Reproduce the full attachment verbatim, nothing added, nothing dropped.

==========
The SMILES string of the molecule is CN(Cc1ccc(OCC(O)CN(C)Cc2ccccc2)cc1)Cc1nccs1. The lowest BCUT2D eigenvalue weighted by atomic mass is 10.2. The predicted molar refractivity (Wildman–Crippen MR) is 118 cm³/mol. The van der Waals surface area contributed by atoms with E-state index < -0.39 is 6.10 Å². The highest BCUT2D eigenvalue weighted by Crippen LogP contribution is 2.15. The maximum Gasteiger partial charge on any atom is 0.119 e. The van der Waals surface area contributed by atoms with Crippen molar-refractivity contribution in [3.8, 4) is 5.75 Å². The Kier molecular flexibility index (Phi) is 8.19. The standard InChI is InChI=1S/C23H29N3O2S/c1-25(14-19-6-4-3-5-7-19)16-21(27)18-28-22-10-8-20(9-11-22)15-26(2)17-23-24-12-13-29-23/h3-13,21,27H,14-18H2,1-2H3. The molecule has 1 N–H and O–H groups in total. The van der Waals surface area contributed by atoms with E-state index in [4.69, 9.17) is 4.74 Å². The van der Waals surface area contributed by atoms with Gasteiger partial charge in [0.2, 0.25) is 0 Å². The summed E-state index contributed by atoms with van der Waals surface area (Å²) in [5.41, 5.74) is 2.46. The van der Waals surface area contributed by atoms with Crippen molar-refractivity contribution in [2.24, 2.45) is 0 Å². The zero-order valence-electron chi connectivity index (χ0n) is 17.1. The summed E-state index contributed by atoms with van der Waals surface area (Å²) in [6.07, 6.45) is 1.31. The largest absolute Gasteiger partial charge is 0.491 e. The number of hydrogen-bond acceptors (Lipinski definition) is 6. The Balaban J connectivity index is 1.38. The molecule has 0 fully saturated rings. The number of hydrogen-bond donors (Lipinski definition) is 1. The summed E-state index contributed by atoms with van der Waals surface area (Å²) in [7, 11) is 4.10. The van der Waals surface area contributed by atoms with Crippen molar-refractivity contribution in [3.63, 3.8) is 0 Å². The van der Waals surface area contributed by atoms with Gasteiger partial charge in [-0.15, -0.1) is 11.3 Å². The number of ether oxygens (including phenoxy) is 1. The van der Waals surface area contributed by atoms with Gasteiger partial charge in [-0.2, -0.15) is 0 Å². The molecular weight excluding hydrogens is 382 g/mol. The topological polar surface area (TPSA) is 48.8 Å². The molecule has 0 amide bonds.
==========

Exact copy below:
The SMILES string of the molecule is CN(Cc1ccc(OCC(O)CN(C)Cc2ccccc2)cc1)Cc1nccs1. The lowest BCUT2D eigenvalue weighted by atomic mass is 10.2. The predicted molar refractivity (Wildman–Crippen MR) is 118 cm³/mol. The van der Waals surface area contributed by atoms with E-state index < -0.39 is 6.10 Å². The highest BCUT2D eigenvalue weighted by Crippen LogP contribution is 2.15. The maximum Gasteiger partial charge on any atom is 0.119 e. The van der Waals surface area contributed by atoms with Crippen molar-refractivity contribution in [3.8, 4) is 5.75 Å². The Kier molecular flexibility index (Phi) is 8.19. The standard InChI is InChI=1S/C23H29N3O2S/c1-25(14-19-6-4-3-5-7-19)16-21(27)18-28-22-10-8-20(9-11-22)15-26(2)17-23-24-12-13-29-23/h3-13,21,27H,14-18H2,1-2H3. The molecule has 1 N–H and O–H groups in total. The van der Waals surface area contributed by atoms with E-state index in [4.69, 9.17) is 4.74 Å². The van der Waals surface area contributed by atoms with Gasteiger partial charge in [0.2, 0.25) is 0 Å². The summed E-state index contributed by atoms with van der Waals surface area (Å²) in [5.41, 5.74) is 2.46. The van der Waals surface area contributed by atoms with Crippen molar-refractivity contribution in [2.24, 2.45) is 0 Å². The zero-order valence-electron chi connectivity index (χ0n) is 17.1. The summed E-state index contributed by atoms with van der Waals surface area (Å²) in [6.07, 6.45) is 1.31. The largest absolute Gasteiger partial charge is 0.491 e. The number of hydrogen-bond acceptors (Lipinski definition) is 6. The Balaban J connectivity index is 1.38. The molecule has 0 fully saturated rings. The number of hydrogen-bond donors (Lipinski definition) is 1. The summed E-state index contributed by atoms with van der Waals surface area (Å²) in [7, 11) is 4.10. The van der Waals surface area contributed by atoms with Crippen molar-refractivity contribution in [3.63, 3.8) is 0 Å². The van der Waals surface area contributed by atoms with Gasteiger partial charge in [-0.15, -0.1) is 11.3 Å². The number of ether oxygens (including phenoxy) is 1. The van der Waals surface area contributed by atoms with Gasteiger partial charge in [-0.2, -0.15) is 0 Å². The molecular weight excluding hydrogens is 382 g/mol. The topological polar surface area (TPSA) is 48.8 Å². The molecule has 0 amide bonds.